It’s never fun to look in the mirror and see dark, puffy circles under your eyes. Maybe you pulled an all-nighter the night before, or you’ve had these dark circles for as long as you can remember. Anyone at any age can develop them — but some people may be more likely to than others.
Keep reading to learn more about why you may have developed dark undereye circles and what you can do to treat them. We’ll give you some home remedies to try or treatments to ask your doctor or dermatologist (skin specialist) about at your next appointment.
What Causes Dark Undereye Circles?
We’ve all stayed up too late and woke up the next morning to find dark, puffy circles under our eyes at one point or another. But why do they happen in the first place? There are several reasons why these dark circles — known as periorbital hyperpigmentation (POH) — develop.
Skin Changes as You Age
The blood vessels underneath your skin can change the color and appearance of the area around your eyes. The more visible your blood vessels are, the darker your skin may look. As we age, we lose the fatty tissue in the lower eyelid and underneath the eyes. The thinner skin lets blood vessels show through — which makes the area look more purple, blue, brown, or black (depending on your natural skin tone). This is why older adults tend to have darker circles under their eyes.
Lack of Sleep
If you’re not getting enough sleep, your skin may look paler than normal. This can make the blood vessels under your eyes stand out more.
Location of Blood Vessels
Some people have blood vessels closer to the surface of their skin compared to others. As a result, they can develop dark or purple areas of skin on their lower eyelids and underneath their eyes.
If you’re living with an inflammatory skin condition like atopic dermatitis (eczema) or lichen planus pigmentosus, you may notice darker circles under your eyes. Skin inflammation can trigger your skin cells to make more melanin or pigment than they normally do. This is known as post-inflammatory hyperpigmentation, and it can develop in other areas of skin affected by inflammation.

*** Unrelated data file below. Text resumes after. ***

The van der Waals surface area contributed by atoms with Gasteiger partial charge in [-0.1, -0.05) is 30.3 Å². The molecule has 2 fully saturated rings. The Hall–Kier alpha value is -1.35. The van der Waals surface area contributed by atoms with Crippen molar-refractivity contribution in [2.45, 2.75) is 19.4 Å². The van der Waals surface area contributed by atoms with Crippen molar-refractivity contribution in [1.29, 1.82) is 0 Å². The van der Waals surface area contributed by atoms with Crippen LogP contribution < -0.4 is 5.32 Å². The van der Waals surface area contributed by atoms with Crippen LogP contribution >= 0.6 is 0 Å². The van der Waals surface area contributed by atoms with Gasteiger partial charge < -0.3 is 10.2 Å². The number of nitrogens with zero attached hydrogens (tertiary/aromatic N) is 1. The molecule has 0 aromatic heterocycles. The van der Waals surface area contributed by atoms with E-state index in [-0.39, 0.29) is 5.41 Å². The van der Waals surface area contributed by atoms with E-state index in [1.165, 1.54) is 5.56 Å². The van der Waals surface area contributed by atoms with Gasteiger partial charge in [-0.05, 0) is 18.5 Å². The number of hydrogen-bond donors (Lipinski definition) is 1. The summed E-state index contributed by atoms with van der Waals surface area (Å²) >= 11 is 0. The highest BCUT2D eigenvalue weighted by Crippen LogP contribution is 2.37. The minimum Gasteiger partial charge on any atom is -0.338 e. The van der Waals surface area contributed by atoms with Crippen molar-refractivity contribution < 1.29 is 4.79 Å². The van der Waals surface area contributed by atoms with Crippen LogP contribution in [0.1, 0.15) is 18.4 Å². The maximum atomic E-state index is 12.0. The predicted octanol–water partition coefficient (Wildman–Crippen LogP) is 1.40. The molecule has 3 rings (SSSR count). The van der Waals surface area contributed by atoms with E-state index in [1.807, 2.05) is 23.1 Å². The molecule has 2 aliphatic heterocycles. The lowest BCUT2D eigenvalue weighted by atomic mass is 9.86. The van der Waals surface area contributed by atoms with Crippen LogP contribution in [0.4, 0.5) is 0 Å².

Allergic reactions can also cause blood vessel swelling and skin darkening. Scratching and rubbing the skin under your eyes leads to puffiness and irritation that make the dark circles look worse.
Using Certain Eye Medications
Some medications can also darken the skin under your eyes. Studies have found that people using medicated eyedrops to treat glaucoma (an eye condition that damages your optic nerve) may develop POH. Examples include bimatoprost and latanoprost. However, POH tends to go away on its own after you stop using these treatments. (Always check with your doctor first before stopping treatment.)
Your genetics can also play a role in your skin’s appearance. POH can run in families — if a parent or sibling has dark undereye circles, you may be more likely to develop them yourself. One study of a family with POH reported that many members noticed they had dark circles early in their childhood and that they continued getting darker with age. It’s also worth noting that dark undereye circles are more common in people with darker skin tones.
Treating Dark Undereye Circles
If you’re ready to tackle your dark circles, here are some home remedies you can try!
- Hit the hay: We know it’s easier said than done, but getting more sleep can help treat your dark, puffy undereye circles. The National Heart, Lung, and Blood Institute recommends adults get 7 to 9 hours of sleep a night. Try sleeping with an extra pillow propping your head up to prevent fluid buildup under your eyes.
- Apply a soothing eye treatment: Calm inflammation and swelling with a cold compress directly on your eyelids as needed. The Cleveland Clinic recommends using the back of a cold spoon to shrink swollen blood vessels and reduce puffiness. You can also use cooling cucumber slices or cold teabags to treat yourself to a spa day!
- Use makeup: Need to hide your dark circles in a pinch? Put a few dabs of concealer or full-coverage foundation under your eyes and blend it in with the rest of your makeup. You’ll leave the house feeling more confident and ready to take on the day.
Looking for a more permanent solution? Your doctor or dermatologist can recommend treatments to lighten and tighten your skin.
- Bleaching agents: Ask your dermatologist about creams that lighten your skin. Hydroquinone is a popular option for treating acne scars and hyperpigmentation.
- Laser resurfacing: This technique uses focused beams of light to remove the outer layer of skin and stimulate collagen production deep in the tissue. You’ll notice plumper, lighter skin after a few treatments.
Chemical peels: Dermatologists use mild acids like alpha hydroxy acid to treat dark patches of skin.